Dr. Joshua Emrick is from Flint, Michigan. He is a first-generation college graduate and received his B.S. in neuroscience with honors and highest distinction from the University of Michigan, Ann Arbor. He earned his DDS and PhD in oral and craniofacial biology from the University of California, San Francisco as part of the integrated Dentist Scientist Training Program. Josh conducted his dissertation with the Nobel laureate Dr. David Julius studying pain and itch. Subsequently, he completed a postdoctoral fellowship at the NIDCR in the laboratory of Dr. Nicholas Ryba exploring orosensation. He now leads his research group in the University of Michigan School of Dentistry on Central Campus.
Areas of Interest
We bite into, adeptly manipulate, and crunch foods without inflicting self-injury. Our dentition and supporting structures routinely tolerate extreme forces of mastication, yet they also allow us to discern minuscule changes in bite and unanticipated hard particulates in food. We hardly notice these forces in normal chewing function; however, if the teeth are damaged and the dental pulps become inflamed, their sensory input is altered and we begin to experience excruciating pain – the toothache.
In thinking about these phenomena, we also wonder: What makes the tongue and lips profoundly sensitive to touch? How do common components (i.e., sensory neurons) provide us with unique sensations from distinct tissues? What makes our mouth feel dry? Why is tooth pain exquisite? And how do we inherently “know” the position of our teeth, jaws, and tongue when we eat and speak?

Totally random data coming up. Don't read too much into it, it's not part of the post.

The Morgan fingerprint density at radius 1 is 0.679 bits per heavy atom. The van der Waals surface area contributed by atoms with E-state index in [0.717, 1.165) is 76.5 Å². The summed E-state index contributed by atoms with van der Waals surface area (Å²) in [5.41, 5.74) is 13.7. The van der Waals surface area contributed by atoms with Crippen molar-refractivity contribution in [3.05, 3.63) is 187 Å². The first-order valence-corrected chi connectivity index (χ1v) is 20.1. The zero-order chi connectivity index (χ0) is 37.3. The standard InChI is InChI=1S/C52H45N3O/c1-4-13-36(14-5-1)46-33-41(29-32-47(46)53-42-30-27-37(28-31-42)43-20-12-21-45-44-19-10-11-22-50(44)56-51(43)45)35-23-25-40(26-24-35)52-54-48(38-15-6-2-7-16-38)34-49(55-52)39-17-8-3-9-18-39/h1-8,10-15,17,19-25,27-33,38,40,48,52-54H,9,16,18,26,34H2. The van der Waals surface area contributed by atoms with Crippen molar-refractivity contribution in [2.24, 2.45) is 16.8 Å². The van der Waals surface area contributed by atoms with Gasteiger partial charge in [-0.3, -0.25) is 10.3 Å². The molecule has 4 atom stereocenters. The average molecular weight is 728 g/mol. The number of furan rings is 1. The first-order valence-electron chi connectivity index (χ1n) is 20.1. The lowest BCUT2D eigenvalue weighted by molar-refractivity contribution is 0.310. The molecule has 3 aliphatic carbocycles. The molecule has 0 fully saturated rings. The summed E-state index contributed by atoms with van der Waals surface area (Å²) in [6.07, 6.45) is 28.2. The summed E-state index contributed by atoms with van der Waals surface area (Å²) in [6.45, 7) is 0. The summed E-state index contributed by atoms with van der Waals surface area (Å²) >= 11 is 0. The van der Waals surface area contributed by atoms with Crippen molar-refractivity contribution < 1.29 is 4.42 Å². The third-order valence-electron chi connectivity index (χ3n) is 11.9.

The Emrick lab is interested in answering these types of questions (and others) by studying the molecules, cells, and circuitry of the sensory nervous system innervating the mouth, head, and neck. To this end we use a number of state-of-the-art techniques to study trigeminal somatosensory neurons including 1) multiround, multiplex in situ hybridization and machine learning algorithm-guided transcriptional classification, 2) viral and genetic approaches for tracing connectivity and manipulating function using opto-/chemogenetics, and 3) an in vivo imaging platform to monitor responses to oral tissue stimulation at single-cell resolution. Above all, we want to understand how the sensory nervous system encodes oral and craniofacial information, contributes to normal tissue function, and ultimately drives reflexes and perceptions.
Honors & Awards
- 2009, Regents Scholar, University of California.
- 2013, Elizabeth Fuhriman Gardner Award, University of California San Francisco School of Dentistry.
- 2018, Dental Clinical Research Fellowship, National Institute of Dental and Craniofacial Research.
- 2021, Fellows Award for Research Excellence, National Institutes of Health.
- 2021, U-M Biological Sciences Scholar.
Published Articles or Reviews
- Emrick JJ, von Buchholtz LJ, Ryba NJP. 12/2020. Transcriptomic classification of the neurons innervating teeth. Journal of Dental Research 10.1177/0022034520941837
- Von Buchholtz LJ, Lam RM, Emrick JJ, Chesler AT, Ryba NJP. 05/04/2020. Assigning transcriptomic class in the trigeminal ganglion using multiplex in situ hybridization and machine learning. Pain 10.1097/j.pain.0000000000001911
- Lin King JV, Emrick JJ, Kelly MJS, Herzig V, King GF, Medzihradszky KF, Julius D. 09/05/2019. A Cell-Penetrating Scorpion Toxin Enables Mode-Specific Modulation of TRPA1 and Pain. Cell 10.1016/j.cell.2019.07.014
- Emrick JJ, Mathur A, Wei J, Gracheva EO, Gronert K, Rosenblum MD, Julius D. 12/18/2018. Tissue-specific contributions of Tmem79 to atopic dermatitis and mast cell-mediated histaminergic itch. Proceedings of the National Academy of Sciences 10.1073/pnas.1814132115